U.S. companies are preparing for what they think will be a booming carbon credit trading market after rules are approved, which most experts don’t see happening before 2010, The New York Times reports.
For now, trading is voluntary: 225 companies that have made promises to reduce greenhouse gases by six percent by 2010 are trading carbon credits on the Chicago Climate Exchange.
“The U.S. market will be the mother lode of carbon trading, so we want to start setting up our brand now,” said Marc Stuart, director of new business development at EcoSecurities, which has spent seven years investing in the reduction of greenhouse gases in Europe and is now setting up a New York office.
Some think that a market-based trading approach will foster innovation. “It gives an incentive to use your best technology to get well below the mandatory targets,” said Edwin L. Mongan III, director of energy and environment at DuPont.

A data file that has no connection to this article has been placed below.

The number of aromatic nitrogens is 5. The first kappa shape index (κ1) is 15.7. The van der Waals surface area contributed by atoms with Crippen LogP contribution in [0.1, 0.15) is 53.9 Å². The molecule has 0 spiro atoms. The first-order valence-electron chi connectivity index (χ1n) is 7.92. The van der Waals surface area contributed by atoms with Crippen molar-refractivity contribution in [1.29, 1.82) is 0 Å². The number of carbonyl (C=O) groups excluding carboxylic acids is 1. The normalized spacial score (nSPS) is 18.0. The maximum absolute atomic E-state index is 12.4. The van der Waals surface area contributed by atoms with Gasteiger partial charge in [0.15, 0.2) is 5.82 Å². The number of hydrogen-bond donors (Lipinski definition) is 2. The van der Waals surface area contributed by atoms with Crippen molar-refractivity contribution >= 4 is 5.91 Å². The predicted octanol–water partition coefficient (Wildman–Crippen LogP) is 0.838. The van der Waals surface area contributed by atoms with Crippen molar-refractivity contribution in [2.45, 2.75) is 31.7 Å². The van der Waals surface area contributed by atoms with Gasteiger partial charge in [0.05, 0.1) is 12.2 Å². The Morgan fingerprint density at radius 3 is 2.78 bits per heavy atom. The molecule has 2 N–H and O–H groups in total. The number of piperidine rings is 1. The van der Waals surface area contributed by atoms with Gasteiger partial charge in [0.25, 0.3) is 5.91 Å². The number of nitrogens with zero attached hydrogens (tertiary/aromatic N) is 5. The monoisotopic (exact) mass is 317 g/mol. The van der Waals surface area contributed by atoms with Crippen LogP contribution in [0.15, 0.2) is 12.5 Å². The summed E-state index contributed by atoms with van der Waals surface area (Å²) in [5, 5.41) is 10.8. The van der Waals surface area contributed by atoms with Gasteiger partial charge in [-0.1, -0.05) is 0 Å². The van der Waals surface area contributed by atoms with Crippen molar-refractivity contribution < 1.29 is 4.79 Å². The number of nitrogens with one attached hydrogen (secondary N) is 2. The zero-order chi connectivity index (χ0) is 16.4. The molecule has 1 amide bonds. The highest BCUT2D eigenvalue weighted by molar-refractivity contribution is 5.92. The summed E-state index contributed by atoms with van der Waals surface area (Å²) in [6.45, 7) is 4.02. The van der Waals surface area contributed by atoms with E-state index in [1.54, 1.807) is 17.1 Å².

Companies are already worrying about how Congress will establish baselines, the emission levels from which mandated reductions will be calculated. In Europe, prices for credits plunged this year because too many credits were issued, producing a glut.
“They should have auctioned off emissions allowances in Europe, not just given them away,” said Dan Bakal, director of electric power programs at Ceres, a coalition of environmentalists and investors. He predicts that an auction system will be built into any American regulatory scheme.